Since January, a federal judge has ruled against Thomas “Tommy” Dickerson of Delhi in three cases, ordering the large-scale farmer to pay some $1.7 million plus interest to Crop Production Services.
The most recent ruling was issued last week by U.S. District Court Judge Robbie James, who knocked Dickerson with a judgment of $1,005,610.09 plus interest. Until Dickerson pays the entire amount of the judgment in that case, the farmer's debt to Crop Production Services will increase $213.52 a day.
James' judgment against Dickerson in Crop Production Services v. B&T Farms LLC and Thomas A. Dickerson is the latest in three significant judgments against Dickerson and the entities represented or controlled by him.
The CPS v. B&T Farms case was originally filed in June 2016 in U.S. District Court for the Western District of Louisiana along with three other similar cases: Crop Production Services Inc. v. Kelley Ag Service Inc. and Thomas A. Dickerson and Crop Production Services Inc. v. Dickerson Farms and Thomas A. Dickerson and Crop Production Services Inc. v. Dickerson Agricultural Partnership and others.
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In each of the four cases, Crop Production Services (CPS), a Maryland-based agribusiness which operates an office in Rayville, sought to collect on delinquent loans owed by Dickerson and his four farm entities: B&T Farms LLC, Dickerson Farms, Dickerson Agricultural Partnership and Kelley Ag Services Inc. In each lawsuit, CPS claimed Dickerson's debts were delinquent.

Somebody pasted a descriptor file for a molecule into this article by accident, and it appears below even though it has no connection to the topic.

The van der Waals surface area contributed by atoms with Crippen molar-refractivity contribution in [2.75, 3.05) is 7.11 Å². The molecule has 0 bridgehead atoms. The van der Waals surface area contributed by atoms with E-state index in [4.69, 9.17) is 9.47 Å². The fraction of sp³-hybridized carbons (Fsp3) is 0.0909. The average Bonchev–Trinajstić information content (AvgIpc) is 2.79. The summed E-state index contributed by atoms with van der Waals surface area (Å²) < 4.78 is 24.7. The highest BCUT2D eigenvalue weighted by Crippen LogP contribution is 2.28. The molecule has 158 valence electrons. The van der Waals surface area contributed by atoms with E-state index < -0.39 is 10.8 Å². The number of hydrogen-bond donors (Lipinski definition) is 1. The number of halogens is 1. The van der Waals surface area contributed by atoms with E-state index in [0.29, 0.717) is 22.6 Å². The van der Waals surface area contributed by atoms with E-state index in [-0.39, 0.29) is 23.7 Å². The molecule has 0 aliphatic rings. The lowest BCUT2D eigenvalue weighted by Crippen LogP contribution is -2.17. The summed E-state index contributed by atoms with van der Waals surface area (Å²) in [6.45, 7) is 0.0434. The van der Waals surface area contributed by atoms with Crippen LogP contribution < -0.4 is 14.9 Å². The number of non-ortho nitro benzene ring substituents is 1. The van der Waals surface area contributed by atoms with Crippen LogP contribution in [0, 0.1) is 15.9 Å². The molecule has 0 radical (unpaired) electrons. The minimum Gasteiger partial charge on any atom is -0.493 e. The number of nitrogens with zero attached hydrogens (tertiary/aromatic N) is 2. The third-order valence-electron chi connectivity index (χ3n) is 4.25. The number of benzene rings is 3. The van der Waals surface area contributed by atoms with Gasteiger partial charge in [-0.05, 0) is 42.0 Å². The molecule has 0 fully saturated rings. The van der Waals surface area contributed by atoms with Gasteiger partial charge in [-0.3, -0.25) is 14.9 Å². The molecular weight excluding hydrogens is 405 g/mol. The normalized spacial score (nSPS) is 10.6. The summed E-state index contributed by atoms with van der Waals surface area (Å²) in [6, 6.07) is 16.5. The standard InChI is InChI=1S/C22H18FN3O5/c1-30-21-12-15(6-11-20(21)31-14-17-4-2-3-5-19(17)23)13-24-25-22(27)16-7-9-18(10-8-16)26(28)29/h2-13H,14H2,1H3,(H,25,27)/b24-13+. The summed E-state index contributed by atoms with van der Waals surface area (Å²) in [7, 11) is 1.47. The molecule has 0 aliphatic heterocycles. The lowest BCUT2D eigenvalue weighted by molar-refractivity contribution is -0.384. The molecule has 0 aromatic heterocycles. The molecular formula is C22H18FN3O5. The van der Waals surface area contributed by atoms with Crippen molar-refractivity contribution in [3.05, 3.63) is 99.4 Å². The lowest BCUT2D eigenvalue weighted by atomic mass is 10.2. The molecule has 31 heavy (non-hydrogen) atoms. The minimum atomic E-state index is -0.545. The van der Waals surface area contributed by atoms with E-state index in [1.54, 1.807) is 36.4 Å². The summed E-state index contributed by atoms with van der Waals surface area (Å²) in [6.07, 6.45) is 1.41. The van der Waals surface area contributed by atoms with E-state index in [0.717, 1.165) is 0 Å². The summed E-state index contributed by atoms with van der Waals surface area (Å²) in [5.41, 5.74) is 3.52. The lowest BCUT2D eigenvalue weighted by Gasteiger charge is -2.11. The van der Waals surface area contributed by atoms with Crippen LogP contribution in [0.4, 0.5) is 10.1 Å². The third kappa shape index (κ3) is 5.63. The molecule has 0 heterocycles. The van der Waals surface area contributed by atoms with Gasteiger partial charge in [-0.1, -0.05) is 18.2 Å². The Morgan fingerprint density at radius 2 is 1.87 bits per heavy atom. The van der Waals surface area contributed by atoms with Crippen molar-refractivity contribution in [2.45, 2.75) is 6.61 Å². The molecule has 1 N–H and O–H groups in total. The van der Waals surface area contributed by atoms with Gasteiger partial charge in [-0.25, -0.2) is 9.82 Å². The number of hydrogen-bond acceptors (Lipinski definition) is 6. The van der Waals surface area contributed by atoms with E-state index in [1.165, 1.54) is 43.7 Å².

Neither Dickerson nor his farming operations contested CPS' claims in court.
Since Dickerson did not challenge CPS' claims, a judgment by default was ordered against Dickerson and three of his entities: Kelley Ag Service Inc. ($542,439.07 plus interest), Dickerson Farms ($172,567.13 plus interest) and B&T Farms LLC ($1,005,610.09 plus interest). The three debts increase each day until the entire account is paid.